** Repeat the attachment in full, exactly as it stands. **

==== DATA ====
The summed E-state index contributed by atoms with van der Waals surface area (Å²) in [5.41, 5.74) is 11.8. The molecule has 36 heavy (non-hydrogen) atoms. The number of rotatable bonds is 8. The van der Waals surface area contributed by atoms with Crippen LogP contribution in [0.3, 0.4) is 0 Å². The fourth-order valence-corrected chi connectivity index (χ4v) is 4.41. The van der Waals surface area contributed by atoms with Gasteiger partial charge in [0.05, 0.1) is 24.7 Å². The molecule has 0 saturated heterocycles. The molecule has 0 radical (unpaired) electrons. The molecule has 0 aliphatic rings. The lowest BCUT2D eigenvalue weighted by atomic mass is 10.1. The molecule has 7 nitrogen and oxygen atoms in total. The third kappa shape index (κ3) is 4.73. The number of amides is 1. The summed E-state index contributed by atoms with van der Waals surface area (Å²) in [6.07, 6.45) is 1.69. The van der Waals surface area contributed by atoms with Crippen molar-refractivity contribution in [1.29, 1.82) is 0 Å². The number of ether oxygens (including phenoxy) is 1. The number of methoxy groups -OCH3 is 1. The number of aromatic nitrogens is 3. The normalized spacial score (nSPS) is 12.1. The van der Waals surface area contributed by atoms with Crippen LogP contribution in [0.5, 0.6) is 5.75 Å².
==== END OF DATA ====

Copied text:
The summed E-state index contributed by atoms with van der Waals surface area (Å²) in [5.41, 5.74) is 11.8. The molecule has 36 heavy (non-hydrogen) atoms. The number of rotatable bonds is 8. The van der Waals surface area contributed by atoms with Crippen LogP contribution in [0.3, 0.4) is 0 Å². The fourth-order valence-corrected chi connectivity index (χ4v) is 4.41. The van der Waals surface area contributed by atoms with Gasteiger partial charge in [0.05, 0.1) is 24.7 Å². The molecule has 0 saturated heterocycles. The molecule has 0 radical (unpaired) electrons. The molecule has 0 aliphatic rings. The lowest BCUT2D eigenvalue weighted by atomic mass is 10.1. The molecule has 7 nitrogen and oxygen atoms in total. The third kappa shape index (κ3) is 4.73. The number of amides is 1. The summed E-state index contributed by atoms with van der Waals surface area (Å²) in [6.07, 6.45) is 1.69. The van der Waals surface area contributed by atoms with Crippen molar-refractivity contribution in [1.29, 1.82) is 0 Å². The number of ether oxygens (including phenoxy) is 1. The number of methoxy groups -OCH3 is 1. The number of aromatic nitrogens is 3. The normalized spacial score (nSPS) is 12.1. The van der Waals surface area contributed by atoms with Crippen LogP contribution in [0.5, 0.6) is 5.75 Å².